NAACP URGES U.S. CONGRESS TO PROVIDE FULL FUNDING IN PIGFORD II LAWSUIT SETTLEMENT
BILL COMING UP THIS WEEK IS THE LAST CHANCE TO FUND THE PIGFORD II SETTLEMENT BEFORE NOVEMBER ELECTIONS
Later this week the United States Congress is expected to pass the last funding bill of the year before they leave Washington, D.C. to go home to campaign for the November 2nd elections. This legislation, known as the “Continuing Resolution” or “CR” is necessary to keep the government open and is the last chance we will have for several months to get the Pigford II settlement funded.
In February of this year the US Department of Agriculture and the US Department of Justice announced a settlement to provide as many as 70,000 African American farmers, many of whom suffered blatant discrimination at the hands of the U.S. Department of Agriculture for decades, with cash damage awards and debt relief. This settlement is known as the Pigford II settlement. Sadly, to date the United States Congress has yet to appropriate the $1.25 billion necessary to fund Pigford II. These claims cannot even begin to be investigated, let alone settled, until after Congress has appropriated the funding. Funding for the Pigford II settlement had been approved by the US House on July 1, 2010, but the money was rejected by the U.S. Senate on June 22, 2010.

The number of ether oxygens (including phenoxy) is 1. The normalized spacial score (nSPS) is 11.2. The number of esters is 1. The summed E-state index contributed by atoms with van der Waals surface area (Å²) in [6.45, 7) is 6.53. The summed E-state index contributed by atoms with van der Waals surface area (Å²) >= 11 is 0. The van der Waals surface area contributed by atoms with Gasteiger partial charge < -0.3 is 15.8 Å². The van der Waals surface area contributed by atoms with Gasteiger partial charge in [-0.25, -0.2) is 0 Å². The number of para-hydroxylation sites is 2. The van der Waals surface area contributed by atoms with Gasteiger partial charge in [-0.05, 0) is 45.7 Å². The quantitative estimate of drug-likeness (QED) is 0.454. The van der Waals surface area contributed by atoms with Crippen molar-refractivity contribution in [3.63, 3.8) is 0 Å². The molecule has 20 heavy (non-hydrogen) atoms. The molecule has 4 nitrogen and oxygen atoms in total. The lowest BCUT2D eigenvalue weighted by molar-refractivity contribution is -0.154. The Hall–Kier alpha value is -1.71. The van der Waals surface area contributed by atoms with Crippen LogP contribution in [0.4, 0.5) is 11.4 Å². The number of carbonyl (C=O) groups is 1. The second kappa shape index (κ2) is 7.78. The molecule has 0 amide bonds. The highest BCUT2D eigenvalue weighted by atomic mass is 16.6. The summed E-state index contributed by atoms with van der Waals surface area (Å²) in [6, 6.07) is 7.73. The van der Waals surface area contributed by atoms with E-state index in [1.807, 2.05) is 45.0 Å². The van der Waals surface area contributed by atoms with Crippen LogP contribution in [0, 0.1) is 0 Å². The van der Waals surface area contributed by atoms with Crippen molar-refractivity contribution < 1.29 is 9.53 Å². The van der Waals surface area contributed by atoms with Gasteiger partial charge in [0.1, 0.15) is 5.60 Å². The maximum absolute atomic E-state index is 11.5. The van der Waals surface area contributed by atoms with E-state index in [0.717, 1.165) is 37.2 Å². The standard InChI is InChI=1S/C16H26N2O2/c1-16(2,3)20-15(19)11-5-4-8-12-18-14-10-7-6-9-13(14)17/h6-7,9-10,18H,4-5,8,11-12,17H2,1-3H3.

Senate leaders are also hoping to include $1.41 billion in the “CR” to provide for the Cobell settlement, which involves lost royalty funds flowing from the mismanagement of natural resources on Indian land by the U.S. Department of the Interior for more than a century.
There is an urgency to pass this appropriation to settle the class action lawsuits of African-American farmers and Native Americans. Many of the farmers who would qualify for monies under the settlement have waited as long as 10 years to be compensated; some have already died or lost their farms. After years of discriminatory treatment by USDA credit and program agencies, these farm families have already waited almost a decade for compensation for these well-established claims. It is time to allow these farmers to focus on the future, and move forward unencumbered by the racial discrimination of the past.